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Everything You’ve Been Told About Paying Interns May Now Be Wrong

Interns are a perennial part of the media landscape, and you have probably heard a lot over the last few years on the subject of unpaid interns. Specifically, that unless they qualify as genuine interns under a six-part Department of Labor (DOL) test, businesses are required to treat them (and therefore pay them) as employees.

The resurgence in interest in the subject came in early 2010 when the Department of Labor began stepping up enforcement against for-profit businesses illegally using unpaid interns. In April of 2010, the DOL’s Wage and Hour Division released a Fact Sheet providing guidance on when an individual can be classified as a trainee or intern exempt from the Fair Labor Standard Act’s requirement that employees be paid at least the federal minimum wage and receive overtime pay. The Fact Sheet dutifully laid out the six-part test that the DOL adopted in the 1960s, noting that “[i]nternships in the ‘for-profit’ private sector will most often be viewed as employment” unless all six of the criteria are met. The six criteria are:

  • the internship, even though it includes actual operation of the facilities of the employer, is similar to training which would be given in an educational environment;
  • the internship experience is for the benefit of the intern;
  • the intern does not displace regular employees, but works under close supervision of existing staff;
  • the employer that provides the training derives no immediate advantage from the activities of the intern; and on occasion its operations may actually be impeded;
  • the intern is not necessarily entitled to a job at the conclusion of the internship; and
  • the employer and the intern understand that the intern is not entitled to wages for the time spent in the internship.

From the DOL’s perspective, if an employer can’t demonstrate that all six factors are met, that intern is an employee, and the employer is liable for unpaid wages.

However, if you operate in New York, Connecticut, or Vermont, the rules have now changed, and if you operate in one of the other 47 states, change may be on the way. In a case launched by unpaid interns that worked on the film Black Swan, the influential U.S. Court of Appeals for the Second Circuit last week rejected the DOL’s test as too rigid. In doing so, the Second Circuit overturned a lower court’s certification of class actions on behalf of the unpaid interns, finding that the question of employment status is a “highly individualized inquiry” poorly suited to a class or collective action.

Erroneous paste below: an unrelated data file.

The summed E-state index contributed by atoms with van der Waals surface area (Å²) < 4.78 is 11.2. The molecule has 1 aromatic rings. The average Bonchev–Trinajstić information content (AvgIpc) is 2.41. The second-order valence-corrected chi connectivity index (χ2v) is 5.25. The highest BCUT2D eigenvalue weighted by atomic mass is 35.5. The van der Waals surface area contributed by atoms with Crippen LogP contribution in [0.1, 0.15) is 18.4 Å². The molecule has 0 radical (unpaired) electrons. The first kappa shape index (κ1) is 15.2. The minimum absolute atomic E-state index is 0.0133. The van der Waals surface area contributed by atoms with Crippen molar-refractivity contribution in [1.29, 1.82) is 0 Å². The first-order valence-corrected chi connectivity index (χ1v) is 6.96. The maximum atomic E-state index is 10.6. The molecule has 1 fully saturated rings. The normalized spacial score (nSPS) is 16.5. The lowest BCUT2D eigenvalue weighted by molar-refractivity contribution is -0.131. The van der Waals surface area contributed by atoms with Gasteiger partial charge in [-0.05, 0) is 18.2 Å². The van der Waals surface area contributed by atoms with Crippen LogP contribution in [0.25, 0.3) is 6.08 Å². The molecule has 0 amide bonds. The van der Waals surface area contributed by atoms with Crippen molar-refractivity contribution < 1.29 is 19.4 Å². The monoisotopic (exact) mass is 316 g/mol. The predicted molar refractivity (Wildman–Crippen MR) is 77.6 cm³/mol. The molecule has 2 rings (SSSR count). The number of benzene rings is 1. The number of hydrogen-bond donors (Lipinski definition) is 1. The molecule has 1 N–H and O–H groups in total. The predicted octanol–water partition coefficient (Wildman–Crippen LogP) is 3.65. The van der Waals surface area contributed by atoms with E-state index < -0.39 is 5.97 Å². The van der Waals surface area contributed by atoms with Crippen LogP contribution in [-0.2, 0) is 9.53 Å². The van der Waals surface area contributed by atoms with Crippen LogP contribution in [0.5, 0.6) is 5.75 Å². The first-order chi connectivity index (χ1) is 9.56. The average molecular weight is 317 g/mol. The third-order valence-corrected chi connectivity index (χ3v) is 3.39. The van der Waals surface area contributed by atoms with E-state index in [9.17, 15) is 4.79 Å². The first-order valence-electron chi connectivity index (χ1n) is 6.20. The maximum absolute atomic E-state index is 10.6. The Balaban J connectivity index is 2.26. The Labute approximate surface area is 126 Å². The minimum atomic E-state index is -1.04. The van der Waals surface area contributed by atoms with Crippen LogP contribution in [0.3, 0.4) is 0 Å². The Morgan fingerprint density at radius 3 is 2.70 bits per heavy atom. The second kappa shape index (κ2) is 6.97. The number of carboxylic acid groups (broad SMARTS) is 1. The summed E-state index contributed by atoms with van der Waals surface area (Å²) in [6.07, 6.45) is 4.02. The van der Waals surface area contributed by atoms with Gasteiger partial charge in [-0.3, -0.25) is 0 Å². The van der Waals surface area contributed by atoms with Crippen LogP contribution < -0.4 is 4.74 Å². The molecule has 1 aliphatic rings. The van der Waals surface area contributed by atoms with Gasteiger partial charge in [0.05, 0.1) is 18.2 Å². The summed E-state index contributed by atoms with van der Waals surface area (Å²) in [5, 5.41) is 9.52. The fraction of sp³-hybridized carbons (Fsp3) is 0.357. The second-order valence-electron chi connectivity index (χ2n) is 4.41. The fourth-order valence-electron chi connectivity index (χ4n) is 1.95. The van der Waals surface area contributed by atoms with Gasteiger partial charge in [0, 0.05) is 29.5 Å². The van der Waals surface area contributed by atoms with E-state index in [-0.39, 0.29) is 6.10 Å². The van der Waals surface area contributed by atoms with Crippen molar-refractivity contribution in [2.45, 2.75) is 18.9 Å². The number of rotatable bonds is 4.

As discussed in much more detail in a Pillsbury Client Alert from our own Julia Judish and Osama Hamdy, the Second Circuit chose instead to adopt a “Primary Beneficiary” test, which “focuses on what the intern receives in exchange for his work” and “also accords courts the flexibility to examine the economic reality as it exists between the intern and the employer.” Simple, right?

Business owners might justifiably complain that the court replaced a complicated six-part subjective test with a simpler but even more subjective test. However, the Pillsbury Client Alert lays out a number of considerations suggested by the court for determining whether an intern is the primary beneficiary of the relationship with the employer, including an increased focus on the connection between the internship and the intern’s academic course of study.  The court wrote that

[b]y focusing on the educational aspects of the internship, our approach better reflects the role of internships in today’s economy than the DOL factors, which were derived from a 68‐year old Supreme Court decision that dealt with a single training course offered to prospective railroad brakemen.

While a number of the considerations suggested by the Second Circuit are similar to those in the DOL test, the difference is that the court’s test provides the flexibility to look at other factors that might be relevant to answering the question, and unlike the DOL test, does not consider the absence of any one factor to be determinative of an intern’s status under the Fair Labor Standards Act.

Rather than listing the court’s suggestions for factors that might (in addition to others) be considered, let me suggest you take a look at the Client Alert. It not only outlines those factors, but suggests a number of steps businesses can take to clarify their relationship with unpaid interns, whether they are subject to the DOL or the Second Circuit criteria.

The good news for employers is that the Second Circuit’s test (which for the moment only applies in the Second Circuit’s jurisdiction of NY, CT, and VT) allows a business to present any information relevant to demonstrating that the unpaid intern is not an employee. The bad news is that the unpaid intern has that same flexibility in seeking to prove he or she is really an employee that needs to be paid.  In addition, employers in these states face an increased risk of misclassification claims for internships not connected with an academic program.  Making sure your business has done all it can to end up on the right side of that analysis is your next challenge.